The citizen who identifies with the current leadership supposes that that leadership represents their interests. Why? Probably because the leadership seems to mouth important shared values. One way for the ordinary citizen to free themselves from this association, which I suggest is actually NOT in that citizen's interests, is to examine those supposed shared values – racism for example. The average citizen actually has more in common with workers of other races, ethnicities and nations than with the so-called leadership and those who control them, the 1%.

Wednesday, January 17, 2018

Open Veins of Latin America, Eduardo Galeano

Edwardo Galeano has written a Latin American equivalent of Howard Zinn's People's History of the U.S. As difficult as it has been for the subject of Zinn's book, not your generals and presidents but the people, ordinary workers, the plight of Latin America's people has been much harsher. More akin to the victims of slavery and the land-stealing expansion and massacre of Native Americans. The ruling class in the U.S., or much of it, currently aspires to total control whereas the rulers of our southern neighbors have had it from day one. First the native population was coopted, enslaved and slaughtered. Then came that part of the population not deft, clever, well-placed or ruthless enough to insinuate themselves into the local elite. Slavery, slaughter, hunger and merciless exploitation has been the daily grind of those unfortunates.

Galeano points out that the settlers of the U.S. had to eck out a way to survive, taking cues from the natives at first who knew how to do it. Since there were no particularly desireable resources, like the gold of South Amercia, to hypnotize European royalty, North America became primarily a dumping ground for Europe's access population. The fiercest focus of exploitation was where the gold was, at first, then various natural resources. So, by a sort of distraction the colonies developed an independence not tolerated in the south. Even later, with the settlement of the west, the general population rather than an elite was given land. If they worked it successfully they prospered, or at least survived. With the southern model, workers did not own land but were viewed as disposable slaves or cheap labor, working it for the owners. The owners were sub-colonialists for the European masters. This accounts for the greater prosperity of the north, according to Galeano. This prosperity, obviously, excluded the original inhabitants and slaves, a legacy of unimaginable injustice that lives on, nurtured by white privilege and class division. The 1% profited from the scourge of slavery and continues to profit from the division caused by racism and an abysmal ignorance.

This was the situation in Latin America, colonialism. With national independence a neo-colonialism emerged where a local elite thrived serving the European manipulators, exchanging local resources and cheap labor, for luxury imports and a privileged life. The slaves and later the peasants were kept in line by the usual methods - the whip, the overseer, the police and army. One exception occurred but like the French Revolution, was soon crushed by surrounding nations, threatened by a “bad” example. Paraguay came under the dictatorship of Gaspar Rodriguez de Francia who reversed the usual state of affairs. Torture, prison, police and death squads were put to work but this time against the oligarchy instead of dissidents in the general population. Land reform, locally beneficial projects, industry were all developed for a truly independent Paraguay, escaping the colonialism directed by Eurpoean business interests. These by the way, were primarily British. Even when the gold was flowing to Spain and Portugal, the lion's share ended up in Britain via their business acumen versus the royal families' aristocratic, decadent and unsustainable wars and lifestyles. These frivolous values were exported of course to Latin America, mirrored in elite rule and mass poverty. The Paraguayan experiment lasted from 1814 – 1840 under Gaspar and to about 1865 under his successors who continued and vitalized the policies. Travelers of the times remarked that Paraquay lacked beggars, thieves, hunger, illiteracy and great fortunes held by oligarchs.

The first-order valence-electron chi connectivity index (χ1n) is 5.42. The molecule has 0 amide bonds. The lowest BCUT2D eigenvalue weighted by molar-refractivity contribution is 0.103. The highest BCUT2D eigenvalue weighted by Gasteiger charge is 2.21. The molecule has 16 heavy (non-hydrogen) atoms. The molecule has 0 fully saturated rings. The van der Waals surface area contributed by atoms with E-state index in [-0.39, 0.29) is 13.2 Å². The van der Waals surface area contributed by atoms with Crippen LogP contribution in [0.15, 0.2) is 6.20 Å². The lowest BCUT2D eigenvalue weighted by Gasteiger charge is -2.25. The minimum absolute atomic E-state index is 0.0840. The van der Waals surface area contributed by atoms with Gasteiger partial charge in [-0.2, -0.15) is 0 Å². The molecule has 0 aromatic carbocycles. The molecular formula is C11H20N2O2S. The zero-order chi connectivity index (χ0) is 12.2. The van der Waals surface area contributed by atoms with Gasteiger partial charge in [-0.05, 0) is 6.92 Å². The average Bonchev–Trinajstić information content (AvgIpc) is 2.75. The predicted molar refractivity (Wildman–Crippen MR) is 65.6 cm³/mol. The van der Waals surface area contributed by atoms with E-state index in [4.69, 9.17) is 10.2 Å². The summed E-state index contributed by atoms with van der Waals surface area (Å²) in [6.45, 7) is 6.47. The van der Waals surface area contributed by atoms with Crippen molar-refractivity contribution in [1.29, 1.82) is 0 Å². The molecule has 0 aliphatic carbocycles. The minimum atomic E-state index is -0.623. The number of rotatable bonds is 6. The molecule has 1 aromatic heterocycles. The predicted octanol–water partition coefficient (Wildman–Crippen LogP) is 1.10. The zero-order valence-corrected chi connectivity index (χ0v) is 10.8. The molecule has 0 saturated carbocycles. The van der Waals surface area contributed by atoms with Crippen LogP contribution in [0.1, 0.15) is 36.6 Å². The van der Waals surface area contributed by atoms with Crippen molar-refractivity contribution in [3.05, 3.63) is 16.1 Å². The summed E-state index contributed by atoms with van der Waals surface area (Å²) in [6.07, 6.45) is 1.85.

Brazil and Argentina, threatened by the subversion of this “bad apple”, invaded Uruguay and from there Paraquay, putting a stop to the experiment in the most decisive and ruthless manner, returning the country to the fold of cheap labor, export economy, elite rule and a seriously outta luck peasantry. The true winner in this endeavor was neither Brazil nor Argentina but British bankers who funded the war, leaving both countries deeply in debt. Eventually Latin America left the British orbit, only to be captured by the U.S. as it became the dominant imperialist power. Remember the Monroe Doctrine?

There have been some hopeful developments since Galeano's book was published in 1971 – Chavez, Castro, Nicaragua but on the whole the oligarchy beats back any threat. The U.S. (under Secretary of State Hillary Clinton and the “liberal” President Obama) was quick to recognize a coup in Honduras that overthrew a democratically elected president on flimsy pretenses, paid mercenaries, terrorists really, to turn back Nicaragua's revolution under Reagan, and of course has been illegally attacking and undermining Cuba since 1959, meddling with Venezuela's attempts to extricate itself from colonialism and supported oppressive regimes and coups all over Central and South America. This is the force running through not just Latin America's history but the world's... a force that has mostly, but not always, overwhelmed the resistance that arises to its injustice. This is the cancerous force that must be subdued if our species is to have any hope of surviving. It is out there, yes, but it is also in here, and seductive. Though it is another discussion, the struggle between greed and justice can be reduced to the question of who will dominate, both personally and societal, ego or presence.

Post Script: Venezuela's President Chavez handed Obama a copy of Open Veins at a function. Obama later said, to his shame, "He can give it to me but I don't have to read it."